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fhould be owing to himself. And let us often anticipate the awful hour when we shall lie on the bed of death, an inhabitant, as it were, of both worlds; whether we fhall be distracted with terror, warning, befeeching, conjuring our affembled family, not to spend the sabbath in the manner we have spent it; or whether, looking upon death without affright and ramazement, we can exhort them, as we have done, to do likewife;" expreffing humble hopes, that, after having paffed our fabbaths in the congregations of men on earth, we fhall foon be admitted, through the merits and fatisfaction of Jefus Chrift, to celebrate an eternal fabbath with faints and angels in Heaven.
LUKE xiv. 18.
They all with one confent began to make excufe.
N the parable from which thefe words are
taken, the difpenfation of the Gofpel, offered to the Jews, is aptly reprefented under the fimilitude of an entertainment, to partake of which, chofen guests were invited, and when it was prepared, and their company expected, they fent in their feveral excufes. At the time they fhould have attended, they were employed in very different purfuits. In consequence of their refufal, those were bidden, who were more likely to embrace the offer, "the poor, the maimed, the halt, and the "blind." Because the Jews, to whom the bleffings of the Gofpel were firft tendered, "thought themfelves unworthy of everlasting "life," lo! fays the author of the apoftolic acts, "we turn to the Gentiles," fignifying that
the Gentiles, all the other nations upon earth, should be admitted to a participation of them.
And great indeed are the bleffings of that Gospel our bleffed Redeemer came into the world to promulge! Great indeed are the bleffings offered to all, who are oppreffed with the burden of fin, and terrified with the apprehension of punishment! Yet though the Gofpel alone can remove the load, and avert the apprehenfion, how many totally reject it! how many refufe the taking of its eafy yoke upon themselves! My defign is, to fhew the nature and end of its moft diftinguishing Ordinance, the inftitution of the Sacrament of the Lord's Supper-inferring from thence the indifpenfable obligation all who embrace Christianity are under, to a frequent participation of it-to expofe the weakness and infufficiency of fome of the excufes offered for a neglect of it—and in conclufion, carnestly to exhort you all, to eat, with one confent, "of that bread, which is the life of the world; "and to drink of that cup," the cup of the new Covenant, which is the "Blood of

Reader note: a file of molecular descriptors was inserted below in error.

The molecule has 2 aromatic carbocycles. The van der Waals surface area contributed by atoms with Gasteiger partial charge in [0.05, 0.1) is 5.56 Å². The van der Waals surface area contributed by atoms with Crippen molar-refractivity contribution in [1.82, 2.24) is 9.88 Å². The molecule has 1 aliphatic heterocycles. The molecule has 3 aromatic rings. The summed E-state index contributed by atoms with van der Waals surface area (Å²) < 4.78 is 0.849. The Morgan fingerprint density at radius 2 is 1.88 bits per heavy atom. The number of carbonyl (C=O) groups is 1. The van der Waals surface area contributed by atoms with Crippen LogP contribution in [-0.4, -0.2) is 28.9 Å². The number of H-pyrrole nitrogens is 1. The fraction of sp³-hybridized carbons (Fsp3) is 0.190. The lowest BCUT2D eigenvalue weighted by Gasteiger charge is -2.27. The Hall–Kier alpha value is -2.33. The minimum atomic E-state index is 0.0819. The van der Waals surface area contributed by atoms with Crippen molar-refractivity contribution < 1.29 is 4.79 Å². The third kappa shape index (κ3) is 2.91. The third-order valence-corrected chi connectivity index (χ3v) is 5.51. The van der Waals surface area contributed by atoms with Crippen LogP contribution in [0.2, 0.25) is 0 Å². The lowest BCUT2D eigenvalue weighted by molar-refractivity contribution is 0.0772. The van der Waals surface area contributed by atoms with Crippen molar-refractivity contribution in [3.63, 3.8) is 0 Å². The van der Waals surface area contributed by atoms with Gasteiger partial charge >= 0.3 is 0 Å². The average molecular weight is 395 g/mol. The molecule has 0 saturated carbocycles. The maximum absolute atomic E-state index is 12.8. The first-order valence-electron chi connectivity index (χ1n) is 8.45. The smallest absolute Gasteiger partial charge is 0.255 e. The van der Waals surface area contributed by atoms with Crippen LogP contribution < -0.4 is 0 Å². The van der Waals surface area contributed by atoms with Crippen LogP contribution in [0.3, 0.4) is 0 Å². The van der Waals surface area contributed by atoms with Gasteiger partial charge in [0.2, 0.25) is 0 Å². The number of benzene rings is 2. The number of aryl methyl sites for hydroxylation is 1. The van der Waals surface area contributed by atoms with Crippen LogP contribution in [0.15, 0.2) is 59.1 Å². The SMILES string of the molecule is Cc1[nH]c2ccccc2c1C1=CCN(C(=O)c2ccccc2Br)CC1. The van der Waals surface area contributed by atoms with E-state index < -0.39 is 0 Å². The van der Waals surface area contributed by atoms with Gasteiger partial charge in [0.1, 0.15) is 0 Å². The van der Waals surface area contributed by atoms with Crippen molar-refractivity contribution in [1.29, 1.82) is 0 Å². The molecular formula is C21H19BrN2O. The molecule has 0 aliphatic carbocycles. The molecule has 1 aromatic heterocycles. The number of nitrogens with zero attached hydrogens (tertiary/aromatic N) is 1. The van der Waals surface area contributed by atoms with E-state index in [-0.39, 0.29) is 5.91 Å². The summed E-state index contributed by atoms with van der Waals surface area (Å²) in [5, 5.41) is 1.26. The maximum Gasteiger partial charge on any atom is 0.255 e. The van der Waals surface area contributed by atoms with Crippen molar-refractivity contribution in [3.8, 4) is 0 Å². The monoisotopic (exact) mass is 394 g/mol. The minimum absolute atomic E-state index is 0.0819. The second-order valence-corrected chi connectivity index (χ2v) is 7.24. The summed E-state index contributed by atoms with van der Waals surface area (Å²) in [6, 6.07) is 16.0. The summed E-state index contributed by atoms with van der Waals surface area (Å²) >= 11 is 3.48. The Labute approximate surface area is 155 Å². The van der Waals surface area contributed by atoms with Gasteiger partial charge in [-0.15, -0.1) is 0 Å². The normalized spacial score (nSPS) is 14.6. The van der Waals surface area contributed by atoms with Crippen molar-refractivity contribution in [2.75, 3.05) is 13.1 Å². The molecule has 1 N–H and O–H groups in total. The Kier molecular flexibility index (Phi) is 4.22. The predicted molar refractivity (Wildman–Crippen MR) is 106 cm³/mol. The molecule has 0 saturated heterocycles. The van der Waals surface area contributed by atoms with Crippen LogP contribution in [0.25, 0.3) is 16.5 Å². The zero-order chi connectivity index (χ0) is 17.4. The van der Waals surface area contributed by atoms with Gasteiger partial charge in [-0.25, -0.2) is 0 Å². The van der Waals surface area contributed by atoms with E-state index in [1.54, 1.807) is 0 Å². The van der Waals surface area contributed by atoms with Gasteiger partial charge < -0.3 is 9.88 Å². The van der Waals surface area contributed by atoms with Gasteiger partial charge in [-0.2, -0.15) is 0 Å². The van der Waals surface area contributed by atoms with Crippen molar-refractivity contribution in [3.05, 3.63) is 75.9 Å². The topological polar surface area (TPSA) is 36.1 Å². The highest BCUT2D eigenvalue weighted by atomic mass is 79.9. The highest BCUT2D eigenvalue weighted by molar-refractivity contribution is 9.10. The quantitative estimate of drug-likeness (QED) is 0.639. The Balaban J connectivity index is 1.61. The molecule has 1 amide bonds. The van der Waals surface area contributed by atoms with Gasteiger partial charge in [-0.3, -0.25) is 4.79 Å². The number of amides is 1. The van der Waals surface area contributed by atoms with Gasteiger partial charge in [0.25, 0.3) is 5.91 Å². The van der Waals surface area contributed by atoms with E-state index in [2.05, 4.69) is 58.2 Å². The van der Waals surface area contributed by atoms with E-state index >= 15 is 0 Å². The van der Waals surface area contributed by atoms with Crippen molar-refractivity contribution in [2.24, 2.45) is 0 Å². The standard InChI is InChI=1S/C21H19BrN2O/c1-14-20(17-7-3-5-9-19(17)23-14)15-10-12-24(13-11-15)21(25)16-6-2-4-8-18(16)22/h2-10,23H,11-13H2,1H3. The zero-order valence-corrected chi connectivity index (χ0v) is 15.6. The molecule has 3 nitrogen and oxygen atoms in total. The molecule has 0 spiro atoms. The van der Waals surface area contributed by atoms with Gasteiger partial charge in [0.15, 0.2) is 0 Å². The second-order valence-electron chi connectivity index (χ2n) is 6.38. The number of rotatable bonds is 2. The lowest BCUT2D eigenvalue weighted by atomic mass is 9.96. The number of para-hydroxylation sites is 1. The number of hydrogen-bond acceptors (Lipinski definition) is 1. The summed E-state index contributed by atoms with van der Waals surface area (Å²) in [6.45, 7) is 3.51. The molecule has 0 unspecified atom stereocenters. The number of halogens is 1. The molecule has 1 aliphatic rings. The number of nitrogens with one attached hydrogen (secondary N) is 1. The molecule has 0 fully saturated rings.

Chrift, fhed for the remiffion of our fins."
And no fubject, furely, can more usefully engage our attention, especially previous to the adminiftration of the Sacrament, when it is confidered, that of the great numbers who regularly attend the fervice of the Church, fo few, in comparifon, commemorate the death of their Redeemer. When fuch men have their excuses removed, if they still continue deaf to the invitation, let them confider, when they fhall ftand under the arreft of death, what comfort they can give themselves, what confolation they can receive from others with Jofeph's brethren they will fay, "we are verily "guilty concerning this thing," in that it was ⚫ intended for our benefit, and though we were ⚫ convinced of its neceffity, and conjured to receive it, in order to "our fouls' health," we have deferred it fo long, that if we re'ceive it not, we perish; and if we do receive it," we are guilty, perhaps, of the body and "blood of Chrift our Saviour."
I. The primary defign of the inftitution, was "the continual remembrance of the death "and paffion of our Saviour Jefus Chrift. "Do this," fays he, "in remembrance of "me." Left we should be so strangely inconfiderate
fiderate as to forget the ineftimable bleffings derived from his fufferings and death, this Rite, he, in his wifdom, inftituted, to render them the objects of perpetual contemplation.
And what could be better adapted to pro. mote this pious defign? When we fee the bread broken, and the wine poured out, we behold by faith, the body of our bleffed Redeemer, hung, pierced, and nailed for our fakes to the crofs; his blood fhed for the "wash
ing, fanctifying, faving, all, who draw near "with faith, and are meet partakers of those holy myfteries."
(2dly.) We are to frequent the holy Sacra. ment, not merely to call to mind our Saviour's death and paffion, but to apply the benefits of them to ourselves. We, who profefs to be Chriftians, are in commemoration of our privilege, to affemble together, all adorned with the fame drefs, the righteouf nefs of our Redeemer; all endowed with the fame temper, the meekness of the Gospel; all fupplicating the fame bleffing, the falvation of our fouls. This bleffing, the Atonement of our Saviour hath procured, and the Sacrament is a principal channel through which it is conveyed.